Lastly, run A/B tests to iteratively improve user experience. The real trick lies in having the right tools in place to accurately track the results of your changes.

For A/B testing I like the Google Experiments tool inside Google Analytics. It is free, reliable and does all the number crunching for you. It will even turn the test off for you once a winning variant has been clearly established.

Wow, Being an SEO Specialist is Hard Huh…

Yep, I definitely wasn’t kidding around in the introduction!

Hopefully this article gave you a solid lay of the land though. You should have plenty to think about if you’re considering a full-time career in SEO (or if you just want to up your game a bit).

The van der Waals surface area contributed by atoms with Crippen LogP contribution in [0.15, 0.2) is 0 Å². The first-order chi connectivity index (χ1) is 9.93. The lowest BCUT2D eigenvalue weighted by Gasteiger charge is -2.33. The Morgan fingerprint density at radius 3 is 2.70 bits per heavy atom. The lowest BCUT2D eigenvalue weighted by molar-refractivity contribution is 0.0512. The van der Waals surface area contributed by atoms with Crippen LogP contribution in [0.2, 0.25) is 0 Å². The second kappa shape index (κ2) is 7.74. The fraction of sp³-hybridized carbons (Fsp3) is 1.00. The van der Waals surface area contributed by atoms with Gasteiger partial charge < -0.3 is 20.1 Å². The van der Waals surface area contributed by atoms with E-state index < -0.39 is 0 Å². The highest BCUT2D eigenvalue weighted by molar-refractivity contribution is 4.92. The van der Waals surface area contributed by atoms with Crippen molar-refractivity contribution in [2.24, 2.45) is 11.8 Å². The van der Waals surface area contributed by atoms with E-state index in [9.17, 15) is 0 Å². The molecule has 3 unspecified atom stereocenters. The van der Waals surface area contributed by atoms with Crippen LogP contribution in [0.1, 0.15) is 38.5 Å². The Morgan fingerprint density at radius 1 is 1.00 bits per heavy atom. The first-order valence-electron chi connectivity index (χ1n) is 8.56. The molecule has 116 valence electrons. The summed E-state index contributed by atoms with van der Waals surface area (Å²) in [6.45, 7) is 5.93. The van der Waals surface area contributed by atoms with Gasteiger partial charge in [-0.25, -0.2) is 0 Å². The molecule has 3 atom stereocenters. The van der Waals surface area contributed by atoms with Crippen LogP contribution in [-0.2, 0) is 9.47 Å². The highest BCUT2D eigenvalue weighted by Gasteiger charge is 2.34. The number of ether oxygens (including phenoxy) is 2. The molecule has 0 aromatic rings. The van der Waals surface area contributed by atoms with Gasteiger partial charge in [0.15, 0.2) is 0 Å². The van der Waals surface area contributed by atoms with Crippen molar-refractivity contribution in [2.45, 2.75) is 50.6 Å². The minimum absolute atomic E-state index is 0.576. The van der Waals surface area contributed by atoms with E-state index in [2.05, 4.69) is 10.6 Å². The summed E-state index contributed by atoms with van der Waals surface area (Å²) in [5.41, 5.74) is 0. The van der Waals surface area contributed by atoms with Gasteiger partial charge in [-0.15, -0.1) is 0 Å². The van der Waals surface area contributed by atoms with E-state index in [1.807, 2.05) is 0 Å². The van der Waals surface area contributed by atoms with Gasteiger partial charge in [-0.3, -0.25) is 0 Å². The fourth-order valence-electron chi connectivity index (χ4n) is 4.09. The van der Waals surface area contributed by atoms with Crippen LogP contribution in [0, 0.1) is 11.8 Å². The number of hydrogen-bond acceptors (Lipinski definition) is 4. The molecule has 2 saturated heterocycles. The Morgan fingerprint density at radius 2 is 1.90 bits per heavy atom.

I’ll reiterate it here one last time for emphasis: one of the biggest takeaways throughout all of my years doing this, has been to stay close to Google’s own tools. They’re usually going to set the bar in terms of quality, and they’re tough to beat.

Of course, just having the right tools isn’t going to be enough. If you truly want to be an SEO specialist, you’ll need to have the right combination of tenacity, an analytical approach, and the ability to think on your feet.

Keep all of this in mind, and you’ll be on your way to building your own success in this dynamic and exciting field.

Christopher Jan Benitez is a professional freelance writer. He has helped small businesses achieve their goals by implementing a strong content strategy that emphasizes their unique selling points and promoting created content using effective online channels and methods, in particular, social media marketing and search engine optimization techniques.